With over 35,000 runners jogging the 26.2 miles Boston Marathon course and an estimated 14 times that amount of spectators lining the route, this is New England’s most watched sporting event. So what should you eat to compete?
What’s on your training plate?
According to Adam Korzun, the high performance dietitian for the US Olympics Ski and Snowboard Team, proper nutrition is key when you are training for a marathon.
While foods such slices of fruit, fruit leathers, and sports drinks contain essential carbohydrates, electrolytes, and fluids, a runner’s best food choices should be individualized and not based on marketing recommendations or what your friends are doing.
To find out which foods and fluids are best for you, Adam recommends that you keep a nutrition log when training and document what and when you eat and drink, as well as how you felt during your run. This will help you dial in your personal race day nutrition plan, so you can go into the event with confidence. Next
What to eat the night before
No one knows better than Joan Buchbinder, the sports dietitian for the Boston Celtics, about the importance of eating a carbohydrate-rich dinner, along with some lean protein, and plenty of hydrating fluids, the evening before the big game (or race).
“Carbs will be stored in a runner’s muscles as glycogen, which is the gasoline that will fuel you during the 26.2 mile run. If you’re not a pasta lover, load up on familiar foods, such as rice, potatoes, whole grain cereals, pancakes, waffles, French toast , veggies, fruits, and fruit juices. The night before a marathon is not the time to experiment with a new recipe.”
The higher quality carbohydrates come from fruits, vegetables, and whole grains. Enjoy baked potatoes, sweet potatoes, grilled vegetables, whole grain breads, or rice, not just pasta, the night before the big run. You could even eat breakfast for supper: pancakes, waffles, French toast, with fresh or frozen fruit, and/or fruit juices. Start the marathon with a full gas tank of the “high octane” carbohydrates. If you start with ½ a tank, you will most likely run out of energy and “hit the wall” before the race is over! Next
What to eat on race day
Athletes should have a race day sports nutrition plan that includes breakfast, according to Lilah Al-Masri the dietitian at the United States Naval Academy and Quest Sports Science Center and author of 100 Questions and Answers about Sports Nutrition and Exercise.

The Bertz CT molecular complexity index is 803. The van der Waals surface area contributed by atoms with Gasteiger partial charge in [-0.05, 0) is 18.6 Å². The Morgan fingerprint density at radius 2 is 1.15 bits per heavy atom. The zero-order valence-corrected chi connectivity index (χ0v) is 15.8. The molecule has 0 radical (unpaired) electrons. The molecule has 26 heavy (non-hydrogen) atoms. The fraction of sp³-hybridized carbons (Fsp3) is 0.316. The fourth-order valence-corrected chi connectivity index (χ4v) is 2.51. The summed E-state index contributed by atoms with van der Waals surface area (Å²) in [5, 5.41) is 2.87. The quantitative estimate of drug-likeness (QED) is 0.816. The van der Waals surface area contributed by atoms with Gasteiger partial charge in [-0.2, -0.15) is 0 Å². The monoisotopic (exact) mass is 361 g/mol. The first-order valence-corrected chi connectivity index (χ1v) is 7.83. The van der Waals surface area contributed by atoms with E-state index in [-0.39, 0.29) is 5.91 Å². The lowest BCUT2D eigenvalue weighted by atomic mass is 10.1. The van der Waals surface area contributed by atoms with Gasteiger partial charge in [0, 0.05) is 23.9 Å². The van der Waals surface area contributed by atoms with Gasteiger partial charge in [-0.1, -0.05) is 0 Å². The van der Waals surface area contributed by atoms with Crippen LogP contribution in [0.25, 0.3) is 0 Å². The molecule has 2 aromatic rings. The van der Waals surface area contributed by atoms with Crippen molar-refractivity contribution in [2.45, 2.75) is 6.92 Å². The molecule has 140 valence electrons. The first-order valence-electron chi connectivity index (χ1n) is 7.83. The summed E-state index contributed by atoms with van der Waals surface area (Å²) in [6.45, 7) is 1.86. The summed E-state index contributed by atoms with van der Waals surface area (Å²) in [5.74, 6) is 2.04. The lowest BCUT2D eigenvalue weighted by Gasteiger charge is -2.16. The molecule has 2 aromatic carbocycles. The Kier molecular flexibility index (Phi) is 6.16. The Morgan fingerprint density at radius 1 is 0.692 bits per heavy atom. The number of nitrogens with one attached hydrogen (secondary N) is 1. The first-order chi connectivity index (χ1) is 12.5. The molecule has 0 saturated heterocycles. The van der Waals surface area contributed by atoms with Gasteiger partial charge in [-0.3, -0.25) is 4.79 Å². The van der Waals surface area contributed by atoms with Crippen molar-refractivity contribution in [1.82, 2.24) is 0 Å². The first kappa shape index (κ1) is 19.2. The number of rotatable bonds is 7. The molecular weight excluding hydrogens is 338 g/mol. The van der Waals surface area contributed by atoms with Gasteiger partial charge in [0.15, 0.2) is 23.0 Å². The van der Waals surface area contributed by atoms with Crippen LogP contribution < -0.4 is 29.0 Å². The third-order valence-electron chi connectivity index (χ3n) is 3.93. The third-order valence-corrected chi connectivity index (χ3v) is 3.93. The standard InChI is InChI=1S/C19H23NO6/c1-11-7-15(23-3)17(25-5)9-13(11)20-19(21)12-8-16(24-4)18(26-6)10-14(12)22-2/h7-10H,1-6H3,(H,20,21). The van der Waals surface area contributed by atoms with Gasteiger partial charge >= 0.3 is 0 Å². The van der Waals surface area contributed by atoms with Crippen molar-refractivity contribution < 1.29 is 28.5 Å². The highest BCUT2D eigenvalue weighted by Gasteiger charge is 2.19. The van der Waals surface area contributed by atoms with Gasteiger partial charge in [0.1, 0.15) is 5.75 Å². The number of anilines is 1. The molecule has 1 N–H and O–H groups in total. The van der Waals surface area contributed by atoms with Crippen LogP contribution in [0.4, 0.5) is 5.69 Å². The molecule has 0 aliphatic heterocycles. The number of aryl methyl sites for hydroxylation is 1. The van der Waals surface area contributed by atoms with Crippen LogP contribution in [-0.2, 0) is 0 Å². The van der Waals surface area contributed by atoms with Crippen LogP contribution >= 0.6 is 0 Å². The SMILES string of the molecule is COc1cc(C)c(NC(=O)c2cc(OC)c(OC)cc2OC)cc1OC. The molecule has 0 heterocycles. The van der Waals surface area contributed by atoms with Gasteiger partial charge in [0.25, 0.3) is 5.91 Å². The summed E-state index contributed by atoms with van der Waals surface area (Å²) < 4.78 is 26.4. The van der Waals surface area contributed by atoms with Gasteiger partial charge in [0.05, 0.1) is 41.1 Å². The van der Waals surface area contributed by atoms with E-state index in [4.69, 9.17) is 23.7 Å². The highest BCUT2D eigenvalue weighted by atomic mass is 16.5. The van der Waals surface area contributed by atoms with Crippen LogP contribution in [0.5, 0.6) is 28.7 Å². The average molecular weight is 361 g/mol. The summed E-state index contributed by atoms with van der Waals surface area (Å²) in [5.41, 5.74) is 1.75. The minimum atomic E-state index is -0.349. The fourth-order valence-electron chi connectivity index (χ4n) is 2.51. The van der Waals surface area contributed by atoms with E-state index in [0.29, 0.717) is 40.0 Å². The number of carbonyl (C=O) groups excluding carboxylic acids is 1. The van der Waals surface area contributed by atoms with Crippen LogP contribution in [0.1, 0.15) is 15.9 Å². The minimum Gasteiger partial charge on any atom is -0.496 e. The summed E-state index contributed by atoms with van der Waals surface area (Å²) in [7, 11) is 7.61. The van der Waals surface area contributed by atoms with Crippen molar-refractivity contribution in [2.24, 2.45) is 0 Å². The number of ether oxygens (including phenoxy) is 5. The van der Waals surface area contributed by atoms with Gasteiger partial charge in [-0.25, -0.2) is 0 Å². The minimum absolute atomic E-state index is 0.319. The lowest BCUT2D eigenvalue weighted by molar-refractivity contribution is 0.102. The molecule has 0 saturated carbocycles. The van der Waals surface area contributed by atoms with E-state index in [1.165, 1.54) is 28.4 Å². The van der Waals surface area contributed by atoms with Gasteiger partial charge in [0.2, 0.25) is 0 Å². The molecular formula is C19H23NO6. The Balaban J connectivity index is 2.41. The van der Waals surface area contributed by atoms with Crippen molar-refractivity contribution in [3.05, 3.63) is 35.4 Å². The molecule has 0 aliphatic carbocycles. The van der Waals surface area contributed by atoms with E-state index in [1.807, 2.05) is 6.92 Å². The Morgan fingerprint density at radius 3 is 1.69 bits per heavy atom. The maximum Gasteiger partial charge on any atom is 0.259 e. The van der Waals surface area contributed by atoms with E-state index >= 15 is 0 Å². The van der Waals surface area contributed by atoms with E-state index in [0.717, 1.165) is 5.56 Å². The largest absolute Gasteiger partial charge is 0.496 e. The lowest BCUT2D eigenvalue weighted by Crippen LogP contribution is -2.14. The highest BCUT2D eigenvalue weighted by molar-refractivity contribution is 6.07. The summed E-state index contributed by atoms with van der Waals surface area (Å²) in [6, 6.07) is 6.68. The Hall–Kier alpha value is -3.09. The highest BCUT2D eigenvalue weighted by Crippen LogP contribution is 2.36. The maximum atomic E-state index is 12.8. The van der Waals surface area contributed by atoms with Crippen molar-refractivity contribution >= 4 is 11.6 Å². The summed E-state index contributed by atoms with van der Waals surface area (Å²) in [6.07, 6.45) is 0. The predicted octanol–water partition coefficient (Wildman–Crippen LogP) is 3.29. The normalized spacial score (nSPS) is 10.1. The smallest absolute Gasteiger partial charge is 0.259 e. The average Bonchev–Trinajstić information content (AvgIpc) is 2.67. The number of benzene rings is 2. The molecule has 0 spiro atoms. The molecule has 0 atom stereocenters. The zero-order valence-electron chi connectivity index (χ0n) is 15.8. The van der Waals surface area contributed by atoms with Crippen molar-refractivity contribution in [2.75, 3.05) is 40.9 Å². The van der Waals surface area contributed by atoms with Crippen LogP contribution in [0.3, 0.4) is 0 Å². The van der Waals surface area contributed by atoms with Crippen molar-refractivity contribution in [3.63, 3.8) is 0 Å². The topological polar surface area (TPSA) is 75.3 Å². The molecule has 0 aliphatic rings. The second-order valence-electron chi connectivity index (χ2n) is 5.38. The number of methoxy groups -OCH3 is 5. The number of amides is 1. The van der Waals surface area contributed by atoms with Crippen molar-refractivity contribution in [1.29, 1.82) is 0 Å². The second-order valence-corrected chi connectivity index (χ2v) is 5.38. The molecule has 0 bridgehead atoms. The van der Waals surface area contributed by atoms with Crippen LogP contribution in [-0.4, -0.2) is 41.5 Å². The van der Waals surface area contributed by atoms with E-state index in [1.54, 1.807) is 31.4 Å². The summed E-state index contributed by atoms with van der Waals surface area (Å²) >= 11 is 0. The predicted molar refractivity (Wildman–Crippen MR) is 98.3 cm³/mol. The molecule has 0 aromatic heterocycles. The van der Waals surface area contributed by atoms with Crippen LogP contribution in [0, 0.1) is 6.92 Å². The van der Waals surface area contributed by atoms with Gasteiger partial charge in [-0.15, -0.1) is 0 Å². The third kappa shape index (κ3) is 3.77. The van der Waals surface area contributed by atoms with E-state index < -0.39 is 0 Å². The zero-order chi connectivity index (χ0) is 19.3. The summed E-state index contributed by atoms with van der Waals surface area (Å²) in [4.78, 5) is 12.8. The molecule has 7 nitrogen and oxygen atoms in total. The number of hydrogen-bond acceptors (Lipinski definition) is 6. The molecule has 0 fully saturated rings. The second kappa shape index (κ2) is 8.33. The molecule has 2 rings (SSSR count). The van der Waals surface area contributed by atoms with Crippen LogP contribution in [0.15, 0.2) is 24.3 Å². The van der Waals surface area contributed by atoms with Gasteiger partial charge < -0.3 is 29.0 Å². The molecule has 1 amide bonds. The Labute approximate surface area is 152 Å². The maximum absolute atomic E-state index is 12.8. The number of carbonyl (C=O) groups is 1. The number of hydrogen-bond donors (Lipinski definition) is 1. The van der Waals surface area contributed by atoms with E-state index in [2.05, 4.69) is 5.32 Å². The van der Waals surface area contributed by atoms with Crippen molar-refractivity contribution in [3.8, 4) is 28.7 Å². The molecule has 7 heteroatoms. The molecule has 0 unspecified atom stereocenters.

A breakfast rich in carbohydrate (pancakes, waffles, oatmeal, bagels, fruit) and low in fat and protein should be consumed a few hours prior to the race to top off glycogen stores and allow for digestion. During the race, the athlete should consume fuels 30-60 grams (120-240 calories) of carbohydrate every hour. Choose carbohydrates that are easily digestible, such as bananas, raisins, and Fig Newtons.
What to drink?
Proper hydration during endurance sporting events is critical for optimal performance and recovery, according to Jan Hangen, the register dietitian at Children’s Hospital Division of Sports Medicine.
To determine your hydration needs, weigh yourself prior to your training events, reweigh yourself after the outing, and then calculate the difference. For each pound of body weight loss, replace with 16 to 20 ounces of fluids. The color of your urine can also help you determine your needs. Dark urine signals dehydration and crystal-clear urine can be a sign of over-hydration, which can be equally dangerous. For more on hydration, visit the Boston Athletic Association. Next
What should you eat after the race?
According to Nancy Clark, the author of Food Guide for Marathoners: Tips for Everyday Champions, carbohydrates are needed to refuel muscles, proteins are a must to repair muscles, and some salt should be consumed to replace sodium losses in sweat after the race. A popular choice for many: chicken noodle soup.
Nancy’s other favorites are chocolate milk and baked chips, fruit yogurt with pretzels, and even a steak with bread, potatoes, and veggies with a sprinkling of salt and some water. Look to Nancy’s new app containing over 70 recipes to help you to eat to compete. Back to the beginning
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